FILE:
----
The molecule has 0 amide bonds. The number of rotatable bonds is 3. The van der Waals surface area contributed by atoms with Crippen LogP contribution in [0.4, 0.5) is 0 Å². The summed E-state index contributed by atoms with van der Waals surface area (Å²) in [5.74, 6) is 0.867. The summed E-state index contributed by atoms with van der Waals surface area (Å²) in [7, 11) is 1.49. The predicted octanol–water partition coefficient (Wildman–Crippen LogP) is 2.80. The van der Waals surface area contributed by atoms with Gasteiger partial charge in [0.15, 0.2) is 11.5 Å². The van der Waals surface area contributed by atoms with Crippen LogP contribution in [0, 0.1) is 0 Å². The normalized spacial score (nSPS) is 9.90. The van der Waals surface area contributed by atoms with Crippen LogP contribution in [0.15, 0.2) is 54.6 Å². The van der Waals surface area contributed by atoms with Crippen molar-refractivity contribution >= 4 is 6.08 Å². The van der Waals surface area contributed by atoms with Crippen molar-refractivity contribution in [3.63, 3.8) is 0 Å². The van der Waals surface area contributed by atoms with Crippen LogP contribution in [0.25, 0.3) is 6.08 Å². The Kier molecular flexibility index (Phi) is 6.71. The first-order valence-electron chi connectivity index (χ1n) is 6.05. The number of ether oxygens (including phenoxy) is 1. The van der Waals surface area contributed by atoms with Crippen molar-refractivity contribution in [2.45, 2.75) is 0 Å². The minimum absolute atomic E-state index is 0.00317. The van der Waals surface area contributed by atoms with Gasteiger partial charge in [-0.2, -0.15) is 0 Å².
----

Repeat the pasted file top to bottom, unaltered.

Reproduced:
The molecule has 0 amide bonds. The number of rotatable bonds is 3. The van der Waals surface area contributed by atoms with Crippen LogP contribution in [0.4, 0.5) is 0 Å². The summed E-state index contributed by atoms with van der Waals surface area (Å²) in [5.74, 6) is 0.867. The summed E-state index contributed by atoms with van der Waals surface area (Å²) in [7, 11) is 1.49. The predicted octanol–water partition coefficient (Wildman–Crippen LogP) is 2.80. The van der Waals surface area contributed by atoms with Gasteiger partial charge in [0.15, 0.2) is 11.5 Å². The van der Waals surface area contributed by atoms with Crippen LogP contribution in [0, 0.1) is 0 Å². The normalized spacial score (nSPS) is 9.90. The van der Waals surface area contributed by atoms with Crippen LogP contribution in [0.15, 0.2) is 54.6 Å². The van der Waals surface area contributed by atoms with Crippen molar-refractivity contribution >= 4 is 6.08 Å². The van der Waals surface area contributed by atoms with Crippen molar-refractivity contribution in [3.63, 3.8) is 0 Å². The van der Waals surface area contributed by atoms with Crippen LogP contribution in [0.25, 0.3) is 6.08 Å². The Kier molecular flexibility index (Phi) is 6.71. The first-order valence-electron chi connectivity index (χ1n) is 6.05. The number of ether oxygens (including phenoxy) is 1. The van der Waals surface area contributed by atoms with Crippen molar-refractivity contribution in [2.45, 2.75) is 0 Å². The minimum absolute atomic E-state index is 0.00317. The van der Waals surface area contributed by atoms with Gasteiger partial charge in [-0.2, -0.15) is 0 Å².